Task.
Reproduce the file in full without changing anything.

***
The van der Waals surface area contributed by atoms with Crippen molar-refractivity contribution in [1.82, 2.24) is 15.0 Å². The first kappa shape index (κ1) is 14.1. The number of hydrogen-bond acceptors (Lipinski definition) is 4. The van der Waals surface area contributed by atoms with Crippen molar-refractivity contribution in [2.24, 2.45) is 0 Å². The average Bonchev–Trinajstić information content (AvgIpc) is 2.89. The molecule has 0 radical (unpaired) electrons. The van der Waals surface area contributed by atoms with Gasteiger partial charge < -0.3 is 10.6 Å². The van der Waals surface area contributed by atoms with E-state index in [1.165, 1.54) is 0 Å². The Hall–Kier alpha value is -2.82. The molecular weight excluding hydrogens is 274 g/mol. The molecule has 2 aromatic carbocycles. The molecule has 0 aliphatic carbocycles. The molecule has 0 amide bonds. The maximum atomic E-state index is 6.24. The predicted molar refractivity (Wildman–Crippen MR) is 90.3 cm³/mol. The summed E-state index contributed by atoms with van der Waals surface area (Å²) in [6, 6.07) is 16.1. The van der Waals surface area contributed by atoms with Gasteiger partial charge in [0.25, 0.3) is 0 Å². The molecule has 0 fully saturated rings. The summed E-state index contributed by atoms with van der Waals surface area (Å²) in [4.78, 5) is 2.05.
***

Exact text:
The van der Waals surface area contributed by atoms with Crippen molar-refractivity contribution in [1.82, 2.24) is 15.0 Å². The first kappa shape index (κ1) is 14.1. The number of hydrogen-bond acceptors (Lipinski definition) is 4. The van der Waals surface area contributed by atoms with Crippen molar-refractivity contribution in [2.24, 2.45) is 0 Å². The average Bonchev–Trinajstić information content (AvgIpc) is 2.89. The molecule has 0 radical (unpaired) electrons. The van der Waals surface area contributed by atoms with Gasteiger partial charge < -0.3 is 10.6 Å². The van der Waals surface area contributed by atoms with E-state index in [1.165, 1.54) is 0 Å². The Hall–Kier alpha value is -2.82. The molecular weight excluding hydrogens is 274 g/mol. The molecule has 2 aromatic carbocycles. The molecule has 0 aliphatic carbocycles. The molecule has 0 amide bonds. The maximum atomic E-state index is 6.24. The predicted molar refractivity (Wildman–Crippen MR) is 90.3 cm³/mol. The summed E-state index contributed by atoms with van der Waals surface area (Å²) in [6, 6.07) is 16.1. The van der Waals surface area contributed by atoms with Gasteiger partial charge in [0.25, 0.3) is 0 Å². The molecule has 0 fully saturated rings. The summed E-state index contributed by atoms with van der Waals surface area (Å²) in [4.78, 5) is 2.05.